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Midlife Moments : Sweet Sixteen

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Growing up in India, I did not know that turning sixteen was a big deal. The only thing I remember about my sixteenth birthday is that it was my first birthday without my loving dad who passed away when I was fifteen. Last December, when my daughter turned sixteen, my first thought was, “Thank you, God, she has a stable, loving and caring dad to celebrate her birthday with and her special day will be much happier than mine”

Sweet sixteen birthday parties for girls are an extravagant affair in America. It is a coming of age party celebrated with pomp and splendor. Ballrooms are booked, DJs are called, and the birthday girl gets a car and a tiara and what not. Thankfully, my daughter is the sweetest and the most sensible sixteen year old I know and she did not want us over spending on a party. My friends had been asking me to have a big affair as everyone was excited for us and they also needed an opportunity to dress up and party! Sadly, I had to tell them that I may not do that as Mansi does not like crowded parties. All she wanted was to hang out with her close friends and a Wii U to play video games. We gave her what she wanted, she has an eclectic mix of friends who got her thoughtful gifts and they chatted, sang, danced and played board games. I got her favorite cake and they all had a good time painting her face with the icing before eating the cake. My husband always tells me that I let our kids spend too much time on electronics and yet every time Mansi’s birthday comes up , he buys her some or the other electronic device whether she has asked for it or not. So far, he has got her a smartphone, a kindle, an iPad, a Nintendo 3ds, a smart watch which syncs with her phone, and then this year he did not disappoint with the Wii U, and then, I get blamed for spoiling our kids!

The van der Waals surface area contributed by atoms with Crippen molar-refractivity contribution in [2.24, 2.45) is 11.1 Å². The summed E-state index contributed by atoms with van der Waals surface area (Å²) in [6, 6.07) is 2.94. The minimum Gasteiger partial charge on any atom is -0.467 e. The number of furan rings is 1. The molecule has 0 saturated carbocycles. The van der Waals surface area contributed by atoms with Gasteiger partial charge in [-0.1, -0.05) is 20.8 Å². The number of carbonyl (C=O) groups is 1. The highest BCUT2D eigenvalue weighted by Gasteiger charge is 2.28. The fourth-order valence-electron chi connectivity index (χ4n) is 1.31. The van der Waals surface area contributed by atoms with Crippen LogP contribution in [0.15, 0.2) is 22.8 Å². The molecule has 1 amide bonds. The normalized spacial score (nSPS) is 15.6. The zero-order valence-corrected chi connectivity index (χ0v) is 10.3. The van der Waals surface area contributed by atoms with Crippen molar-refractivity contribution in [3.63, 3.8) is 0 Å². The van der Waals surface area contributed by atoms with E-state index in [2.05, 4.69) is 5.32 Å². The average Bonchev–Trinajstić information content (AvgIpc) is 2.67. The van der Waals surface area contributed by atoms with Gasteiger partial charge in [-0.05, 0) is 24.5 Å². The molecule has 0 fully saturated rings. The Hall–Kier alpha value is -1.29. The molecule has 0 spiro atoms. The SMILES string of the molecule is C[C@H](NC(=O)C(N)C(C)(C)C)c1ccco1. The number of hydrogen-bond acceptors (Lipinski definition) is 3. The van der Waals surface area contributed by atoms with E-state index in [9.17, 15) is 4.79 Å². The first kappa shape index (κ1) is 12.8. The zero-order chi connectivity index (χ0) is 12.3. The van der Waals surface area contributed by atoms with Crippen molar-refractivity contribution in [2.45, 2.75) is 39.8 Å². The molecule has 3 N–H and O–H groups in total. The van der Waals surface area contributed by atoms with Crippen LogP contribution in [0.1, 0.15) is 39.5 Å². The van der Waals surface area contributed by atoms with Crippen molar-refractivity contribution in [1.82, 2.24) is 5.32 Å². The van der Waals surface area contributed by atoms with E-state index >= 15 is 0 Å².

Mansi is our first born and we were blessed with her five years after we got married. She was supposed to be born on Dec 31 1999, a Y2K baby and yet she came 4 weeks early on Dec 2, 1999. The nurses called her peanut because she was so tiny and they admired her long eyelashes and head full of beautiful black hair. The day before I went into labor, we had a dinner party at home for some of my husband’s single friends and I had made biryani and other entrees and desserts. Those poor guys were shaken up when they heard that the baby was born so early and they were calling my husband and telling him that he should have taken them out to eat instead of letting me get tired from all the cooking!